Twenty against the mob
In appointing a commission to determine new ways of fighting organized crime, President Reagan is tacitly acknowledging that current federal and local anticrime efforts have proven ineffective. True, there continue to be a number of arrests and indictments of key crime figures and drug dealers here and there. But, as US Court of Appeals Judge Irving R. Kaufman notes, when crime figures are convicted, new ones merely replace them. ''We lack,'' said Judge Kaufman, who will head up the 20-member commission, ''a comprehensive strategy'' for dealing with organized crime.
The commission, which is seeking subpoena power from Congress, is expected to operate somewhat like the inquiries into organized crime conducted by Senators Kefauver and McClellan back in the 1950s. The commission will travel around the US, holding hearings in selected cities.
Judge Kaufman, for his part, brings a sharp legal mind and toughness to his new role. Although known as a liberal in civil rights and civil liberties cases in recent years, Judge Kaufman is also known as the judge who presided over the espionage trial of Julius and Ethel Rosenberg in the early 1950s, and who, following their conviction, pronounced their death sentences.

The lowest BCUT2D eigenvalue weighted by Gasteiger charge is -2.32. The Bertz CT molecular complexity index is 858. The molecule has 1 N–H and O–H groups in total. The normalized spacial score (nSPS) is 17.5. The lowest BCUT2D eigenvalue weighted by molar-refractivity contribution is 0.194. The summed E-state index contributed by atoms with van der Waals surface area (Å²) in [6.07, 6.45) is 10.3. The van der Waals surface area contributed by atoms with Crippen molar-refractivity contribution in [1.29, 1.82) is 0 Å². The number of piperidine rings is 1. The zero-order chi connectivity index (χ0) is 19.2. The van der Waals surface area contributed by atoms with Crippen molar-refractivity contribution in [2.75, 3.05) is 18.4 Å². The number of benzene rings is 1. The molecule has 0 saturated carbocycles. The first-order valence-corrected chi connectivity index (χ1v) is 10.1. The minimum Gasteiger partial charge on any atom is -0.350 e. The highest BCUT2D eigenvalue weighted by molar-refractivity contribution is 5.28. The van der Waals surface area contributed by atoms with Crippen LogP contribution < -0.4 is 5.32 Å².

While applauding the idea of a new commission, many Americans will likely have some qualms about the fact that the panel is not required to submit its report until March 1, 1986, some three years from now. Yet, much is already known about organized crime and the multibillion-dollar-a-year narcotics trade.
Indeed, there seems little doubt that wrongdoers would not be able to function as effectively as they do in the United States were it not for the indifference of millions of Americans.
If the public, and the nation's lawmakers, sought to prosecute organized crime with the same zeal that is brought to the resolution of so many popular political and social issues, the climate for wrongdoing would to a large extent dry up.